See also:
U+B2C8, 니
Composition: +
Dubeolsik input:s-l

Hangul Syllables


Etymology 1Edit

늬 ←→ 다



  1. A Hangul syllabic block made up of and .

Etymology 2Edit

First attested in the Hunmin jeongeum eonhae (訓民正音諺解本 / 훈민정음언해본), 1446, as Middle Korean  (Yale: ni).



  1. (now suffixal) a tooth
  2. (Pyongyang) a tooth
Alternative formsEdit
  • 이빨 (ippal, “tooth”) (when referring to a person's teeth in strong tones. Mainly used in animals' teeth.)
Derived termsEdit
See alsoEdit
Further readingEdit

Etymology 3Edit

First attested in the Yongbi eocheonga (龍飛御天歌 / 용비어천가), 1447, as Middle Korean ᄋᆞ니, 으니 (Yale: oni, uni).


—니 (-ni)

  1. a connecting ending that indicates that the foreword is the cause, basis, or premise of the hindmost; also used to state a fact first and then explain another fact in relation to it.
    워낙 배가 고팠다 무엇을 먹어도 맛있었다.
    Wonak baega gopatda boni mueoseul meogeodo masisseotda.
    Everything tasted so good owing to my great hunger.
  2. and then
    바닷가다다르, 마침 하늘도. 바다도, 노을가득, 물들 이었다.
    Badatga-e dadareuni, machim haneuldo. Badado, no-eure gadeuk, muldeuldeon chamieotda.
    As we arrived at the seashore, the sky and sea were aglowed with the sunet.
Alternative formsEdit
Derived termsEdit
  • 더니 (deoni) (past retrospect)
  • 리니 (rini) (future, obsolete)
See alsoEdit

Etymology 4Edit

First attested in the Worin seokbo (月印釋譜 / 월인석보), 1459, as Middle Korean ᄋᆞ/으니 (Yale: u/oni).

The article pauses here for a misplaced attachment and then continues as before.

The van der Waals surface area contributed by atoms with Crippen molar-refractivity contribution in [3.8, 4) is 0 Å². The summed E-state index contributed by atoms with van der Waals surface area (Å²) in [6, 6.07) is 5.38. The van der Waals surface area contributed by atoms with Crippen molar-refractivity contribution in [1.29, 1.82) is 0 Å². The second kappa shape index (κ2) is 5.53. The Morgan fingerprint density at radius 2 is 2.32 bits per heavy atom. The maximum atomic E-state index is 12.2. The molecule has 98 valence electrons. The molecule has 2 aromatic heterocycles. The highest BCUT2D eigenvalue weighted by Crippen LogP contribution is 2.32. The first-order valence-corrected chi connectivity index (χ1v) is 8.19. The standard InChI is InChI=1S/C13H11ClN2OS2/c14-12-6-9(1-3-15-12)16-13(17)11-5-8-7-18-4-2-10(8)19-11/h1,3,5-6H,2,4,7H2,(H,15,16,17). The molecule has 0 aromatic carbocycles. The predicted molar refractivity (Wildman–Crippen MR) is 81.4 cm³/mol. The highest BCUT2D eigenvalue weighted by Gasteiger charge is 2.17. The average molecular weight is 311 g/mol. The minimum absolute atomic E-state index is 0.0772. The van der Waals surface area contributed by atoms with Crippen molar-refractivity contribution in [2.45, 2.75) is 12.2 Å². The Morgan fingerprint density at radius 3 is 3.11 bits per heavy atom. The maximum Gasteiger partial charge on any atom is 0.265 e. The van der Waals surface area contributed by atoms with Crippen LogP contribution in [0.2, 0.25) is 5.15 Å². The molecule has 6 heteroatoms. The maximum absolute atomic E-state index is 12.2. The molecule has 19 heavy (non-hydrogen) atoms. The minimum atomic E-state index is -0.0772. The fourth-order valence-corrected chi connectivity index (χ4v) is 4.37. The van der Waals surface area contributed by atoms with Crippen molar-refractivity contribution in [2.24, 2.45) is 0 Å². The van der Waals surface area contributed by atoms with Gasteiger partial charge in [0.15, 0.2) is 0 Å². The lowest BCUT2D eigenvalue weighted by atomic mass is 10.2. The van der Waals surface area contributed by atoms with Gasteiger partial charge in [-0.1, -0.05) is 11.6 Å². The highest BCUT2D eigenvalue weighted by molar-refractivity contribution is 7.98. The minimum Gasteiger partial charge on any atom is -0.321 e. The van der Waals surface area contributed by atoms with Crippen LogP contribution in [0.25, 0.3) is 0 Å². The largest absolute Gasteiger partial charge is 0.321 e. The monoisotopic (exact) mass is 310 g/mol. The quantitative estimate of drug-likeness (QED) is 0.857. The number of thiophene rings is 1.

—니 (-ni)

  1. a plain style interrogative suffix; gives a friendlier impression than (nya) does
    너 가?
    Neo gani?
    Do you go?
    여우, 여우야, 뭐 하?
    Yeouya, yeouya, mwo hani?
    Fox, fox, what are you doing?

Etymology 5Edit

  • Contraction of 너의 (neoui, “your”).



  1. your; an abbreviated form of

Etymology 6Edit

Korean reading of various Chinese characters.



  1. :
    (MC reading: (MC nei, neiH))
  2. :
    (MC reading: (MC ɳˠiɪ))
  3. :
    (MC reading: (MC ɳˠiɪ, ɳˠiɪX))
  4. :
    (MC reading: (MC miᴇX))
  5. :
    (MC reading: (MC ɳˠiɪH))
  6. :
    (MC reading: )
  7. :
    (MC reading: )
  8. :
    (MC reading: (MC ɳˠiɪ))
  9. :
    (MC reading: (MC ɳˠiɪ))
  10. :
    (MC reading: )
  11. :
    (MC reading: (MC neiX))
  12. :
    (MC reading: )
Alternative formsEdit
  • (i) (South Korea)
Usage notesEdit

In South Korea, the hanja above are read as (i) when used as a single word or as the first syllable of a Sino-Korean compound. However, the reading (ni) is retained when the hanja is not part of the first syllable of a Sino-Korean compound. This is known as 두음 법칙 (頭音法則, dueum beopchik).